March 4, 2019 - 6:32am
magic mill has developed slow grain intake.
i have been using a magic mill for a decade. recently the flow of grain through the hopper has slowed to a crawl. only careful pushing will keep the kernels reaching the grinding wheel. The wheel makes the same ear-torturing Noise as always so i assume it is travelling as fast as always. i have followed the suggestion to grind a cup of rice but it doesn't seem make a difference. i'll Try grinding some more rice tomorrow. Any help welcome.
Hi Malcolm. I don’t own a Magic Mill, but you might try to remove the stones and have a look. Have you ground any oily grains or seeds lately?
thanks for the thought.
the magic mill doesn't use stones, it uses a snazzy cluster of
metal teeth turning at 28,000 rpm. they are enclosed in a strong
housing with hopper molded into the top. a previous post in this
thread mentions the many small parts which have to be held in
place when the housing has to be reassembled after being opened.
the poster advises against opening the housing. i've ground wheat,
corn, rice. can't recall anything else.
Is it possible that some parts have become worn or misaligned? (If the sound hasn't changed, then I'd be inclined to check for worn or damaged grinding teeth first before bothering to check the motor, because most motor problems would cause the sound to change.)
possibly worn or damaged teeth slowing the grinding therefore the intake flow? i am probably going to have to Take the mill to a retired small electrical appliance repair guy who now works part time from his basement. if he can't Fix it he'll tell me.
Malcom, I haven't owned a magic mill, but had a whisper mill which used a similar grinding mechanism - two disks with opposing teeth, that spin, and shatter the grain upon impact. Rice is unlikely to clean the teeth, that works much better on stone mills. There is a plastic adjustment that allows the grain to fall into the middle of the teeth or slightly further away from the middle - that is the way it adjusts how finely the flour is ground - it is possible, though unlikely, there is some defect there which is impacting the feed of the berries. Other than that, you may be better off buying a used one, or a used stone mill, or even a new one if you like the Mockmill and its pricing. It is unlikely your repair person will be able to get any parts, if parts are broken.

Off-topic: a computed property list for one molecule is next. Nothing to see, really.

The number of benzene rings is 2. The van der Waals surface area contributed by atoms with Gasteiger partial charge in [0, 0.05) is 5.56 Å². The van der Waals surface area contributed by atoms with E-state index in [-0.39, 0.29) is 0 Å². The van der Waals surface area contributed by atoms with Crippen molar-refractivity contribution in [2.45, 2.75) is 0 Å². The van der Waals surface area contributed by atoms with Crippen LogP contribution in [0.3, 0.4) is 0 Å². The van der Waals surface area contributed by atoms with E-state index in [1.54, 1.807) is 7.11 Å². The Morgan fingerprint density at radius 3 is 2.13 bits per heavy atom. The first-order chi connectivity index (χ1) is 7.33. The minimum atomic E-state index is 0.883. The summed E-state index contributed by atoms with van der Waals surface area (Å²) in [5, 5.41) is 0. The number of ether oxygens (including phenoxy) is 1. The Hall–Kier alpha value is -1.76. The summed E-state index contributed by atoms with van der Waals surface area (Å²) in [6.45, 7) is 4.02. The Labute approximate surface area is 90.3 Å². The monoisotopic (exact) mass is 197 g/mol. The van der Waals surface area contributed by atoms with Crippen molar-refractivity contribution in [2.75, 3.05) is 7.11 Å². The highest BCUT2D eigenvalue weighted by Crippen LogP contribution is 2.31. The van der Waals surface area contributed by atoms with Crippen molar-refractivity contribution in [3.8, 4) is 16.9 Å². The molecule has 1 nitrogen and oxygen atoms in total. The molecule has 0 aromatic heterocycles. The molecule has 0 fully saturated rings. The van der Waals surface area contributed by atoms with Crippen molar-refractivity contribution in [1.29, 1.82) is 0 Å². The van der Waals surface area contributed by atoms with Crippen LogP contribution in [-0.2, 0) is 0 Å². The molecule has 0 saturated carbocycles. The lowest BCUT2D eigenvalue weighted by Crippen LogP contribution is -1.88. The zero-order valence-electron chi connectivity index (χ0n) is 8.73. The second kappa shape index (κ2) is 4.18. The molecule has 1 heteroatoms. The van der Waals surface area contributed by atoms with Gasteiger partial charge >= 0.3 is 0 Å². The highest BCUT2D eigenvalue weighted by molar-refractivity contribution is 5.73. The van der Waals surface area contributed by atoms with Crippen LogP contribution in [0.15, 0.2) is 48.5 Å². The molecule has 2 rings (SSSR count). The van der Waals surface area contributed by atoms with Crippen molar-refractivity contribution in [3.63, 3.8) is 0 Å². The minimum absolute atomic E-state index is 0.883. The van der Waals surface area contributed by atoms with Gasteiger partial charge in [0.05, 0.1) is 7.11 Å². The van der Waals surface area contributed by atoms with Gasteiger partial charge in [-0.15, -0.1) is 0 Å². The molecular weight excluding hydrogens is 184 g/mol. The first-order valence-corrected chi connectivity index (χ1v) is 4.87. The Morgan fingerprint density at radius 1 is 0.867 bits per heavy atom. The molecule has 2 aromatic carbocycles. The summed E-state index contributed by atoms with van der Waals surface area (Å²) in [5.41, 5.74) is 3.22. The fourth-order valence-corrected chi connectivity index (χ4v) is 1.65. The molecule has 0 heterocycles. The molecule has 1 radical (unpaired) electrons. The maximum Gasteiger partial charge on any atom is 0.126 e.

oh oh. thanks anyway barry, in a case like this bad news is more useful than no news.
i inherited the mill when my in-laws downsized. it had served them well for decades.
the motor always sounds like a small jet plane revving before take-off, i use it outdoors
where the sound doesn't echo and the dust doesn't need cleanup. my sister has found
that the large size nutri-bullet juicer/blender does a useful coarse grind of wheat berries.
mm, the small jet engine sound is exactly how it is supposed to sound, it is a universal motor on ac current, and probably spins around 10,000 to 20,000 rpm. I had one other thought - it is possible that something has gotten stuck somewhere in the feed tube , which is clogging the berries and keeping them from dropping into the impact teeth. That something is either hard - like a pebble, or something soft, like a pair of wheat berries, a piece of plastic, or some food substance. If it is hard, and you forced it through the feed area, and it hit the impact teeth, it could shatter one or more teeth, and basically be the kiss of death. On the other hand, if you have a small appliance repair guy, he may be able to disassemble it, and remove it with no harm. If it is softer than the teeth, like berries or a food substance, then if you force it through , the teeth should grind it and spit it out, and it should work fine. Again, this is only a possibility, but if you have decided not to take it in for repair and instead will just trash it if it is not fixed, then I would try to rig up an air compressor hose to the outlet first, to see if I could blow the obstruction up and out the intake, ( that should not cause any damage ), and if that failed, I would use the air compressor hose directed at the intake and try to force the obstruction into the teeth - then turn it on and see what happens.
more useful thoughts, barry, thank you.
28000 rpm according to the manual.
if i can't see it fixed then it will go to folks
who Can Use the parts. i think There is an air
compressor here. i could certainly try blowing out.
i would be less certain about blowing in.
My repair guy will give Me a rough estimate
if he decides to do the job. all for now. cheers, mm